That’s the “politics” fork of “playing politics.” What about the “playing?” To accuse someone of playing is, firstly, to accuse them of a sort of insincerity. You are not truly a fan of 1960s avant garde Czech cinema; you are merely playing at being one for nefarious purposes (hipster cred, presumably). In politics, that translates as follows: you are not really concerned about the issue that you claim to be concerned about; you are merely putting on a sort of act by pretending concern. While it’s certainly true that political debates are full of what might generously be described as concern-trolling, we do have a language for calling bullshit on those things: we merely say that the speaker is lying. Whether true or not, an accusation of lying is at least intelligible and, presumably, open to some sort of independent adjudication with reference to the facts at hand. But “playing politics” is precisely the kind of slippery non-phrase that can never be proven or disproven. Are we truly concerned or is our political face merely another actor’s mask we wear on the face we present in everyday political life? How can you tell the dancer from the dance? This of course is an unanswerable question, with unanswerability being just the point: the goal is not to establish a fact but to sow doubt.

A secondary, complementary meaning of the accusation of “playing” is to imply that the accused regards the process as a kind of game, games being the sorts of things you play. In other words: the accused may or may nor really care about the issue at hand, but is really employing it as a kind of point-scoring maneuver in a game that has no purpose beyond itself. This dovetails neatly with the first fork, which seeks to convey the sense of politics as a fundamentall alien activity. If politics is, in fact, alien, that is, if it has no real relevance to our lives, then of course any political engagement can only be understood not as an expression of particular principles, but rather as just another game in which the goal is not to achieve any particular end, but rather to “defeat” whatever opponent stands in your way. Couple that to the accusation of insincerity, and more doubt is sown. The irony of this reading is that there really does exist an entire class of people for whom politics really is something of a social game; it’s just that this class overwhelmingly comprises various pundits and other political hangers-on (e.g. David Brooks, Tom Friedman, Maureen Dowd, etc.) for whom actual political practice would entail, well, too much work. But the people actually doing the work, whether you deem that work good or bad, are not playing but practicing.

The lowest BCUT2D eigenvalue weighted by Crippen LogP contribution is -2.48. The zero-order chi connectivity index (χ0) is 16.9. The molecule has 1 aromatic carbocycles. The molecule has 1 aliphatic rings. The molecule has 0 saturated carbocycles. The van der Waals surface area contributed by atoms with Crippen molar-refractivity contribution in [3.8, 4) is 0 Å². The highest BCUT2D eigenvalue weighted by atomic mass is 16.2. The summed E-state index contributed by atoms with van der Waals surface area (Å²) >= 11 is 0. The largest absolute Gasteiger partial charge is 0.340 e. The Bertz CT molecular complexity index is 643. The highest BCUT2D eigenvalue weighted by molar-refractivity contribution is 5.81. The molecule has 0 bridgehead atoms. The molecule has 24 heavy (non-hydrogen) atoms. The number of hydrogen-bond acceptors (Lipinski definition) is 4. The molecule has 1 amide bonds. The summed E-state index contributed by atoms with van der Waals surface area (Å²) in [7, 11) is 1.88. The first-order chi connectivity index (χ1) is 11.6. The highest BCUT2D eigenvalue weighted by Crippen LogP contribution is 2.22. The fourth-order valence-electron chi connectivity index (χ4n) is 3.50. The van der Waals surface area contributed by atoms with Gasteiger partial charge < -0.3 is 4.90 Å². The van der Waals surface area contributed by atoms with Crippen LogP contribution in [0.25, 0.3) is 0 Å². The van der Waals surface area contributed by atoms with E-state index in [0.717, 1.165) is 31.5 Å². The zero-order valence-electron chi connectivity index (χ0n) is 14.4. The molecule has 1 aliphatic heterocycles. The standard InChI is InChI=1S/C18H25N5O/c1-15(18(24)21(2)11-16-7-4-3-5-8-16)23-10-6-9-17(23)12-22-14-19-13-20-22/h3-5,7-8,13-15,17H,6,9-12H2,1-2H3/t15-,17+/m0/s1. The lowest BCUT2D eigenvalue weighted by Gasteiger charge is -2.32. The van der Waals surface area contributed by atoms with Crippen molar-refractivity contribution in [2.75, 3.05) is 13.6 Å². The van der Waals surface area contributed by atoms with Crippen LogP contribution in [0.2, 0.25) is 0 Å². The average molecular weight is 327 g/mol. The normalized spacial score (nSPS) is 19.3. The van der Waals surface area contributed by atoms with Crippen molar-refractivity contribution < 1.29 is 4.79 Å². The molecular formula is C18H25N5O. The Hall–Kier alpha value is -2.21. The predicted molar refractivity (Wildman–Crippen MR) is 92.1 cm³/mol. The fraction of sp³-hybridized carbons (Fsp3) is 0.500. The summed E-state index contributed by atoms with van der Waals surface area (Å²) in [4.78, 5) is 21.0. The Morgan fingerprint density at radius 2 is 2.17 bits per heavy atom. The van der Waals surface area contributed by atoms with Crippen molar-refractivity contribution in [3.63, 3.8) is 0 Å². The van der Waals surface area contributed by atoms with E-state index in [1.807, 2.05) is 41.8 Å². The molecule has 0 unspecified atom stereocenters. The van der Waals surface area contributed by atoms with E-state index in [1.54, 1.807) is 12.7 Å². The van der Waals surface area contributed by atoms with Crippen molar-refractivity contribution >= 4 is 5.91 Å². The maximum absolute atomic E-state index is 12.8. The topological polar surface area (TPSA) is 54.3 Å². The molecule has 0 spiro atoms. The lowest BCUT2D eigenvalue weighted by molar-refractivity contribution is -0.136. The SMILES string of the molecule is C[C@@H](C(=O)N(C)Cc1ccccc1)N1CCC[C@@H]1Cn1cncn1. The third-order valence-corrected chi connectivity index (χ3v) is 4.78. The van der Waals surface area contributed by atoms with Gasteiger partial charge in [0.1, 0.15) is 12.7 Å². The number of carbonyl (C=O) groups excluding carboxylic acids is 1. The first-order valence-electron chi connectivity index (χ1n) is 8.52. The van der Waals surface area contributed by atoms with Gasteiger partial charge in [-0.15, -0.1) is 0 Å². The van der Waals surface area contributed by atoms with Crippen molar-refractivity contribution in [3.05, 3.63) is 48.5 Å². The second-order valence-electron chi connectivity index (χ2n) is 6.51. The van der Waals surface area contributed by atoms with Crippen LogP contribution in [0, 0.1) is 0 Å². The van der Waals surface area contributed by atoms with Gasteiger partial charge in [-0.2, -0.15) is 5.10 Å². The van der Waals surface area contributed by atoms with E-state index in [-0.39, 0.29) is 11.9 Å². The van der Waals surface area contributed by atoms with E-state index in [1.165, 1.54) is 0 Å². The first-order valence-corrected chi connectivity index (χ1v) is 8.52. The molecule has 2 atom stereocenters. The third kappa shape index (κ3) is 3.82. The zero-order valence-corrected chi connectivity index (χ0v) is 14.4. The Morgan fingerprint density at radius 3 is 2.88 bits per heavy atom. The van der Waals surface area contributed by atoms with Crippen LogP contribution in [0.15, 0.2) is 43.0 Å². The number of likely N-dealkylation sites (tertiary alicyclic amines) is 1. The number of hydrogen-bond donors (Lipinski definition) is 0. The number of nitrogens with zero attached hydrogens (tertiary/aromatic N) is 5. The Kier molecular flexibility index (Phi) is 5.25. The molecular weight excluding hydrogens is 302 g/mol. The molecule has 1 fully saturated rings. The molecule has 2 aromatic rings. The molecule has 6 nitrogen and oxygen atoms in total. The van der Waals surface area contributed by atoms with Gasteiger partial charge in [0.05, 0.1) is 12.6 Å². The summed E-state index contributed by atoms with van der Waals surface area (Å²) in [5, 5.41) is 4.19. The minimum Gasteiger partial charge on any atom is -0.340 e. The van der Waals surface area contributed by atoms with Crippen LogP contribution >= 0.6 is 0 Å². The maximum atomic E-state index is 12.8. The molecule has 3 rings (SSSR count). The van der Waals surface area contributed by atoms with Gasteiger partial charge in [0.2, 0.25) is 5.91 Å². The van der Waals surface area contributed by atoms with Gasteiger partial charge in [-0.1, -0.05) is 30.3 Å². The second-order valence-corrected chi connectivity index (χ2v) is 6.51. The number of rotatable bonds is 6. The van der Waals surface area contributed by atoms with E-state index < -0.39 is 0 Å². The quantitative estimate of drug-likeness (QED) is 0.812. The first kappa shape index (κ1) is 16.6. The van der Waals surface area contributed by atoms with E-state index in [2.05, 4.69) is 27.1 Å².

The reason I object so strongly to the use of this formulation is because, like all euphemisms, it crowds out meaningful understanding of its subject. To insinuate that politics is something apart from life is to mistakenly assume that it can be bracketed off from your existence; to accuse an opponent of being engaged in a kind of sophisticated pretense is to misjudge their motivations and the strength of their convictions. The accusation of “playing politics” serves to conceal the existence of genuine, perhaps ultimately irreconcilable conflicts by removing those conflicts to a realm of seeming abstraction inhabited by people who are not engaged in anything real.

Unfortunately, American political discourse is fundamentally infantile, conducted on a level that should be embarrassing to a sixth-grader, much less to grown adults. So we get constructions like this, in which the very act of achieving a political end takes the form of denying that politics exists at all. Our political language is in quite a bad way.